So, your tenancy is nearly up and you are looking forward to moving to a new place. It might seem like there is a huge task ahead of you but there are several things that you can do to make the end of your tenancy go as smoothly as possible for both you and your landlord.
Here is our list of the top five things to get you started.
Moving can be quite and expense so before you pack up your belongings to move to a new property and being ruthless. Check out skip hire prices in your local area; if you have a lot of items to declutter then it would be quicker and more efficient to hire a skip rather than make frequent trips to the local tip. Over time we all accumulate lots of bits and pieces we may not really need, sometimes it is all too easy to shove things in a cupboard to deal with later, only to forget about them.
2. Show Potential Tenants Around
It is quite likely that your landlord will want to fill the property as soon as they can, after all an empty property isn’t earning them any money. It is likely therefore that potential tenants will be looking at the property before you move out, the landlord must have your permission to do this and whilst you can set reasonable conditions you can’t unreasonably withhold this permission.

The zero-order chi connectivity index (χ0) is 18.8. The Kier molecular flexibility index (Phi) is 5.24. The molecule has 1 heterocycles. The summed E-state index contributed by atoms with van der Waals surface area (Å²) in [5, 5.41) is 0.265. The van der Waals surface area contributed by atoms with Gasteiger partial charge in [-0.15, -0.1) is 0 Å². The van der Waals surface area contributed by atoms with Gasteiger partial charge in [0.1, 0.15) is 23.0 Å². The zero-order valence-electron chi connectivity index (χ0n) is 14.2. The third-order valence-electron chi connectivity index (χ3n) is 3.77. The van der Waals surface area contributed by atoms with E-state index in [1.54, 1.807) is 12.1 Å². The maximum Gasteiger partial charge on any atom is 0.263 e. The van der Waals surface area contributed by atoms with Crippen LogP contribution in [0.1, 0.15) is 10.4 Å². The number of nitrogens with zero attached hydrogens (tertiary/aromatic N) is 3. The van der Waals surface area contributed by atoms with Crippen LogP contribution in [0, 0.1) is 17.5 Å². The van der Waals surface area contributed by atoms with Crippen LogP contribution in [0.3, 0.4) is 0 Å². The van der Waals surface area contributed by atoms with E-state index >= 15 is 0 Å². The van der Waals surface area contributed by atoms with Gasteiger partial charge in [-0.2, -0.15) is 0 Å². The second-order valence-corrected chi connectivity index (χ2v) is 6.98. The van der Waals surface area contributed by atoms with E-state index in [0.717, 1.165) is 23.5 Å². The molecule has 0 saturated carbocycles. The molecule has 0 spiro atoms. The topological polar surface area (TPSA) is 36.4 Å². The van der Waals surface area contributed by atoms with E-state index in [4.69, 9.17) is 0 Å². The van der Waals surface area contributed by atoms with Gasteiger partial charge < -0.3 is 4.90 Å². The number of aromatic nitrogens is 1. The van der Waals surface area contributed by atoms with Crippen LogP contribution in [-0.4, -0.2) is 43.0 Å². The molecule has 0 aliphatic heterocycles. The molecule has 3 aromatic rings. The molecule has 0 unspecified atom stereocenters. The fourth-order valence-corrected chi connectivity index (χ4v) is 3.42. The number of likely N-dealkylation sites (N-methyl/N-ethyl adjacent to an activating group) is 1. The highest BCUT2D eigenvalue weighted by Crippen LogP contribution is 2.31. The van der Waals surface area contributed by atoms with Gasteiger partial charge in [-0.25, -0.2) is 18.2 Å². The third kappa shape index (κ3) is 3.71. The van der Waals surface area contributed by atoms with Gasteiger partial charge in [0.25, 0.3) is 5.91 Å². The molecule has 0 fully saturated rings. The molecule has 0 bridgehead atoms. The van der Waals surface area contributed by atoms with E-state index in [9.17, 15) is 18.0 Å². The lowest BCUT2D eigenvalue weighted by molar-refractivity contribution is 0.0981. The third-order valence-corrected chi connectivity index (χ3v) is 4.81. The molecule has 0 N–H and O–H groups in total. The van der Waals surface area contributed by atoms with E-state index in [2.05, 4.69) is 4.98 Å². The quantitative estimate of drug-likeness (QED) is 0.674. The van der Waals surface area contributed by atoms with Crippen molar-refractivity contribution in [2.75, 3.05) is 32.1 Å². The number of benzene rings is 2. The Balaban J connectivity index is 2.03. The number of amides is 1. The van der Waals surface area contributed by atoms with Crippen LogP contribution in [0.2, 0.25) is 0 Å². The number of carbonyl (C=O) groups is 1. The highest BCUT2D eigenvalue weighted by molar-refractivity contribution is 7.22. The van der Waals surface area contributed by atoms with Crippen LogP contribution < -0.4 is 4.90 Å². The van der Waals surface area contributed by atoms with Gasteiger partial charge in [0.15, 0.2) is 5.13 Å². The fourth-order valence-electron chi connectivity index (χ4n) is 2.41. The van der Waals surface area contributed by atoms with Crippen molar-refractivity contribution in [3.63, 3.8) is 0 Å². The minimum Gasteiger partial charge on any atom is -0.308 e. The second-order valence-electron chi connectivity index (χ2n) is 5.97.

3. Leave the House Tidy
Make sure that you pack up all your belongings to take with you to your new home, check everywhere so that you don’t leave things behind. Anything that was provided by the landlord in the property when you moved in should be left behind.
4. Forwarding Address
Whilst setting up a mail redirection for all your post is an easy process it is worth letting your landlord have your forwarding address just in case something slips through the net. This can often happen when your redirection expires, you might think that everybody has your new address but there is always at least one person who will still send things to your old address.
5. Let Your Landlord Know You Want to Remain
Not everybody coming to the end of a tenancy agreement wants to move out. If you want to remain in the property then contact your landlord before the tenancy agreement is up and let them know this, and ask for a new tenancy agreement. It is important to make sure that this is for a fixed period as periodic tenants, ones without new agreements, have fewer rights.